My friend Mary recently mentioned to me that she was drowning in whey.
She had a gallon or two of raw milk that had soured and she wisely decided to allow it to naturally separate on the kitchen counter. She then strained the clabbered milk into cream cheese and whey.
The raw cream cheese could be blended with a bit of maple syrup and strawberries to make a lovely raw spread for a morning bagel, but what about all that whey?
Some of the whey could be used for fermenting probiotic loaded vegetables and fruits but Mary said she had so much, there was no chance she would use all of it for that purpose.
In cases where you have a lot of whey to use up and no idea what to use it for, try making the traditional Norwegian gjetost cheese (pronounced “yay-toast”).
This simple cheese is made by boiling down whey for a number of hours until it is reduced to a quarter or less of its original volume. When the gjetost cheese is almost ready with the whey almost boiled down, you add some cream to enhance the smoothness and flavor.
Believe it or not, that is all there is to it! Gjetost cheese tastes somewhat like cultured butter with some cheddar overtones and can be served as a sauce for pasta similar to an alfredo sauce.
You can also use gjetost cheese to flavor vegetables or enhance the flavor of soups.
The idea is to boil it down to the desired consistency for the appropriate culinary use.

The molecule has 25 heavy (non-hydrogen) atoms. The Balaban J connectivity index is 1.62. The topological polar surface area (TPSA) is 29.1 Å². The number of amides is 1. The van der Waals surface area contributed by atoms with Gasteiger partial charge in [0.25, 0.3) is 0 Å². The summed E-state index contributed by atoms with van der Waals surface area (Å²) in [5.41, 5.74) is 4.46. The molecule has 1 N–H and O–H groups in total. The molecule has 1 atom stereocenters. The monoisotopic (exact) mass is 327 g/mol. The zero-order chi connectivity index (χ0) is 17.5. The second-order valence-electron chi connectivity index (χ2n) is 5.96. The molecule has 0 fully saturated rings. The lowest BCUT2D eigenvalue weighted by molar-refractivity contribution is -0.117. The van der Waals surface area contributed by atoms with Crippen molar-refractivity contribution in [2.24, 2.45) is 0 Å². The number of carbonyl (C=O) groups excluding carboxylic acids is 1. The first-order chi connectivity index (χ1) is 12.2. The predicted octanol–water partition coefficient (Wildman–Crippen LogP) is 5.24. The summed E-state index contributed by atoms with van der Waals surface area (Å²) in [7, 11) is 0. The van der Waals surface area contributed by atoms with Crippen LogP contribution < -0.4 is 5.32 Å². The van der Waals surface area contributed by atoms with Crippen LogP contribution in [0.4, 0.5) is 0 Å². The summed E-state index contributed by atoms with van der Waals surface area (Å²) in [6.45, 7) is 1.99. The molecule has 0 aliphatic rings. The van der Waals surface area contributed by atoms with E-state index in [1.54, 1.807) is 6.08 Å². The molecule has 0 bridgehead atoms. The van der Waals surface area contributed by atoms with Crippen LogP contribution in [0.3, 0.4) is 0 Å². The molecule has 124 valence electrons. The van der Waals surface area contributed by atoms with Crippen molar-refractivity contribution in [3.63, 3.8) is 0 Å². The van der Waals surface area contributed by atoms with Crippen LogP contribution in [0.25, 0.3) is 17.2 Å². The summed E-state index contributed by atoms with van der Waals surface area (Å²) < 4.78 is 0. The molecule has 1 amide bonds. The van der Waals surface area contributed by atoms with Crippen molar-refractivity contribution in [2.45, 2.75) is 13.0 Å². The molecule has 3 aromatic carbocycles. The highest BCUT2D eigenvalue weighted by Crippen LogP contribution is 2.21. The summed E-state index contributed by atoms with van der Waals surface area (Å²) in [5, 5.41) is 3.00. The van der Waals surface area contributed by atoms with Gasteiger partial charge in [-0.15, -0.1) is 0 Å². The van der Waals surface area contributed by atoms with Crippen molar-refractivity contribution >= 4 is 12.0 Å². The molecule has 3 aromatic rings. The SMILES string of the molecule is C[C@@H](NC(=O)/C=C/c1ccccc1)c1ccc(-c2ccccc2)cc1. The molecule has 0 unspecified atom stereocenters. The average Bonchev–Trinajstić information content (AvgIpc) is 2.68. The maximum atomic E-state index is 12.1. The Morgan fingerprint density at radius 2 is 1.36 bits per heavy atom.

You may use the whey from either cow or goat milk to make your gjetost cheese. Know that if you make it from goat whey which is the traditional way to do it, it will definitely taste a bit goaty.
Makes about 1 pint of gjetost cheese
1/2 gallon whey (the fresher the better – NOT whey left over from cheesemaking)
1/2 cup cream
Pour the whey into a large pan and bring to a low boil. Simmer uncovered for 2-3 hours stirring frequently until the whey has been reduced to the texture of thick gravy and is about 1 pint in volume.
* This is a great task to start right after breakfast and it will be done by lunchtime.
Stir in cream and continue to simmer stirring often until desired consistency is reached.
Remove from heat and let cool for a few minutes. Blend the gjetost cheese with a stick blender to enhance creaminess and serve immediately as a pasta sauce or pour into containers to refrigerate for later use.
Gjetost cheese will last for about 1 month in the refrigerator.
Sarah, The Healthy Home Economist
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